But the National Hurricane Center expects this troubled weather zone to become a tropical storm in Isaiah before reaching Puerto Rico and the Leeward Islands from Wednesday through Thursday. The main impact in these areas will be gusty winds and heavy rain as the system continues to improve.
Starting Tuesday morning, the National Hurricane Center has begun providing advice on the emerging system as it has amassed strength. Air Force Reserve Hurricane Hunter’s mission to the unrest is scheduled for Tuesday afternoon.
Tropical storm warnings are for Puerto Rico, including Vieques and Culebra, as well as the U.S. Virgin Islands. Antigua, Barbuda, British Virgin Islands, Guadeloupe, Martinique and St. Maarten is also warned of tropical storms. In the northern Leeward Islands, Puerto Rico, and surrounding areas, heavy rainfall of 3 to 6 inches in length and local rainfall of 10 inches are possible, the NHC warns, providing a possible flood.
The name Isaias is a Spanish version of the biblical name Isaiah and is pronounced “ees-ah-EE-ahs”.
If he is named as expected, he will cancel the early “I” storm that Irena currently has, named more than a week later, in 2005. August 7, Record.
Finally, the system could affect southeastern Lower 48 states, particularly at risk in Florida.
The earliest recorded storms C, E, F, G and H were also shown this season – Cristobal, Edouard, Fay, Gonzalo and Hanna.
Hurricane season forecasts predicted that in 2020. It will reach an unusually active hurricane season when the chances of the U.S. coast are higher than average. The extremely warm ocean surface temperatures in the tropical Atlantic, including the east coast and the Gulf of Mexico, will increase the threat, exacerbating the potential intensity of the resulting cyclones.
Observe the storm
On Tuesday morning, satellite imagery revealed a disturbance about 700 miles east of the Windward Islands – called Potential Tropical Cyclone 9 or PTC9. In satellite imagery, the rotation of the PTC9 appeared wide and elongated. Although the system has a lot of rotation or vortex, it will not be able to consolidate and strengthen until that spin becomes more concentrated. This could somewhat halt its development.
However, there was a significant increase in the area and intensity of the thunderstorm from Monday to early Tuesday. This is a sign that PTC9 is starting to organize.
Buoyancy data support the upward trend observed with PTC9. One buoy under an array of rotating clouds reported Tuesday morning that winds were blowing 40 miles per hour fast and air pressure would drop. Tropical storm winds start at 39 miles per hour.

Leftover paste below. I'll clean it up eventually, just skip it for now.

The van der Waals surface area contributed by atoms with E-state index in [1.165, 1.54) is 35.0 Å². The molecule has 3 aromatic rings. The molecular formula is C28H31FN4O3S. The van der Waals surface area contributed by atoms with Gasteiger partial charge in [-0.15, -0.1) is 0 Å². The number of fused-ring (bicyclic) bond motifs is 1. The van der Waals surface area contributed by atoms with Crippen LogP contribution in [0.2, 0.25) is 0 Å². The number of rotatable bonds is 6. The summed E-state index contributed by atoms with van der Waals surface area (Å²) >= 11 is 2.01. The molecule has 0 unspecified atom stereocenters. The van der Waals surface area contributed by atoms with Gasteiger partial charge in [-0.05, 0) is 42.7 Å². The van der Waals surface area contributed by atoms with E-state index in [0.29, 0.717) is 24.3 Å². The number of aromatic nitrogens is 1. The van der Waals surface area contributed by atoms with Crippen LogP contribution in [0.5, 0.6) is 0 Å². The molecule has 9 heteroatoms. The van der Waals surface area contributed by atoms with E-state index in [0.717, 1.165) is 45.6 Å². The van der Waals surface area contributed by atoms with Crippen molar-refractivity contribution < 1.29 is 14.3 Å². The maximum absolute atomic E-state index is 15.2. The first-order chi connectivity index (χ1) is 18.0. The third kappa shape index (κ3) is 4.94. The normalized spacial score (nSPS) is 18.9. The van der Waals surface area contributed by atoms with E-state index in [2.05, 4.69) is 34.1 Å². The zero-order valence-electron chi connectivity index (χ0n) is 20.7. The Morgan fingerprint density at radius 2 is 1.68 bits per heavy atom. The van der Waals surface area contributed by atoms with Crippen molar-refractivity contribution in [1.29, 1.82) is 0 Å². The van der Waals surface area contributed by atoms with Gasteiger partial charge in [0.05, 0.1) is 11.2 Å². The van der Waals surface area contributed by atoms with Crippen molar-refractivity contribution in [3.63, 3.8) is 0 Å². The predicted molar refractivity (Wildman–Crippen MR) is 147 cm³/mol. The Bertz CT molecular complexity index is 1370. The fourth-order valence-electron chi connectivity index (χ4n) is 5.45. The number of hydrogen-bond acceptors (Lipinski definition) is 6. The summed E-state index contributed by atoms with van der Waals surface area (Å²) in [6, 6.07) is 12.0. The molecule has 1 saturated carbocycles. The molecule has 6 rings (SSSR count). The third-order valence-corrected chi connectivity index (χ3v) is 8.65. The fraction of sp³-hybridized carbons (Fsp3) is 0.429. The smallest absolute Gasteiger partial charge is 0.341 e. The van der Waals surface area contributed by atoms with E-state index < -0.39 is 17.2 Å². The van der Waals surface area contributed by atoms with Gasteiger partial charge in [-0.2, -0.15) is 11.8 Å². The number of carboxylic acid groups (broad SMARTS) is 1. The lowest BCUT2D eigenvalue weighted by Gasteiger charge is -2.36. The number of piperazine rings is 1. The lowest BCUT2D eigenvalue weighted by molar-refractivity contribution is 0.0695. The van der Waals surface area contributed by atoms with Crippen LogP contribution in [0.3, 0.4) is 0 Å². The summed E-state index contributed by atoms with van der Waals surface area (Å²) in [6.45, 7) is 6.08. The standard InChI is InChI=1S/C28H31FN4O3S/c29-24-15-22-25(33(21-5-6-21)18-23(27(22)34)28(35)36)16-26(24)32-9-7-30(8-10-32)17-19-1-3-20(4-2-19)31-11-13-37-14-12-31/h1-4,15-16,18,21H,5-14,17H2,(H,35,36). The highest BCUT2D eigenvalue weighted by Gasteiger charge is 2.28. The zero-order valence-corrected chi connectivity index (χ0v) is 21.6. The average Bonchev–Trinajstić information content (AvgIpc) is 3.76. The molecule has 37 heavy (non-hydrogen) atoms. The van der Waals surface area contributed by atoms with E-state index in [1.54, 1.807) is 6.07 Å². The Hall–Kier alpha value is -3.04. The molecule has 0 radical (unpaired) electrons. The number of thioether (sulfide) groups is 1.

The winds are approaching a tropical storm of an uninterrupted 39 miles per hour, but whether they are named depends on the winds planned around a clearly defined center. That’s what hurricane hunters will be looking for on Tuesday afternoon.
Two factors driving the activation are warmer sea surface temperatures as the storm moves west-northwest, as well as lower dry weather that affected Sunday’s storm on Monday.
The unorganized nature of a storm makes it difficult to predict and trace its intensity, as it can cause errors in the initial conditions on which computer models base their projections.
The National Hurricane Center highlighted the issue in a discussion on Tuesday morning, writing: “It cannot be stressed that as the system is still in its infancy, there is above-average uncertainty in both short- and long-term path and intensity. forecasts. ”
Depending on the PTC9 route, gusty winds and heavy rain are possible in the Leeward Islands late Tuesday and Wednesday, and in Puerto Rico on Wednesday or Thursday. The rain is good news for Puerto Rico, which has recently experienced a severe drought.
Following possible clashes with Puerto Rico and Hispaniola, an expanding high-pressure system over the Atlantic could force Isaiah to soon become a west-northwest direction and bring the Bahamas and the southeastern U.S. closer this weekend.
The National Hurricane Center expects Isaias to maintain the intensity of tropical storms due to strong headwinds that could limit its intensity before it passes near or through several Bahamas, before landing in Florida over the weekend.
The hurricane season historically peaks in mid-September, so the months of the season are left to go.